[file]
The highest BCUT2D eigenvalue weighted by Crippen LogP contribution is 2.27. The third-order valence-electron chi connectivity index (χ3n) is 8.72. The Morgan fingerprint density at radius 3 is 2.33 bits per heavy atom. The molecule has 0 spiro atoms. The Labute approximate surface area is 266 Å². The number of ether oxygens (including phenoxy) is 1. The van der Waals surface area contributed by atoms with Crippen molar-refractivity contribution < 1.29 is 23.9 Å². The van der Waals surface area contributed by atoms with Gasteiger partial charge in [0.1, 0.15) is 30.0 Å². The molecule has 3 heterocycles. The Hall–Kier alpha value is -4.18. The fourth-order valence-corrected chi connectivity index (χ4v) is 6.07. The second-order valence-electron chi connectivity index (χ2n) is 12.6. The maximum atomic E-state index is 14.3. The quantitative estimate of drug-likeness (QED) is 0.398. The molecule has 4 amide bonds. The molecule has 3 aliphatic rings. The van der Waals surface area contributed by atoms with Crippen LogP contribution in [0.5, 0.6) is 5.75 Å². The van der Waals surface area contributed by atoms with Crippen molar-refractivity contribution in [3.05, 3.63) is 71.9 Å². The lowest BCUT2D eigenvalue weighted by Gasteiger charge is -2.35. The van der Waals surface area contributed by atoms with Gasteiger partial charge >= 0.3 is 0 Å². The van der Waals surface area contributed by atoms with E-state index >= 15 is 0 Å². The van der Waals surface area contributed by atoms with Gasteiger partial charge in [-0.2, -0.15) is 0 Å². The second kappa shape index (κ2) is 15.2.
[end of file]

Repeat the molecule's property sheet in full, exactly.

The highest BCUT2D eigenvalue weighted by Crippen LogP contribution is 2.27. The third-order valence-electron chi connectivity index (χ3n) is 8.72. The Morgan fingerprint density at radius 3 is 2.33 bits per heavy atom. The molecule has 0 spiro atoms. The Labute approximate surface area is 266 Å². The number of ether oxygens (including phenoxy) is 1. The van der Waals surface area contributed by atoms with Crippen molar-refractivity contribution < 1.29 is 23.9 Å². The van der Waals surface area contributed by atoms with Gasteiger partial charge in [0.1, 0.15) is 30.0 Å². The molecule has 3 heterocycles. The Hall–Kier alpha value is -4.18. The fourth-order valence-corrected chi connectivity index (χ4v) is 6.07. The second-order valence-electron chi connectivity index (χ2n) is 12.6. The maximum atomic E-state index is 14.3. The quantitative estimate of drug-likeness (QED) is 0.398. The molecule has 4 amide bonds. The molecule has 3 aliphatic rings. The van der Waals surface area contributed by atoms with Crippen LogP contribution in [0.5, 0.6) is 5.75 Å². The van der Waals surface area contributed by atoms with Crippen molar-refractivity contribution in [3.05, 3.63) is 71.9 Å². The lowest BCUT2D eigenvalue weighted by Gasteiger charge is -2.35. The van der Waals surface area contributed by atoms with Gasteiger partial charge >= 0.3 is 0 Å². The van der Waals surface area contributed by atoms with E-state index >= 15 is 0 Å². The van der Waals surface area contributed by atoms with Gasteiger partial charge in [-0.2, -0.15) is 0 Å². The second kappa shape index (κ2) is 15.2.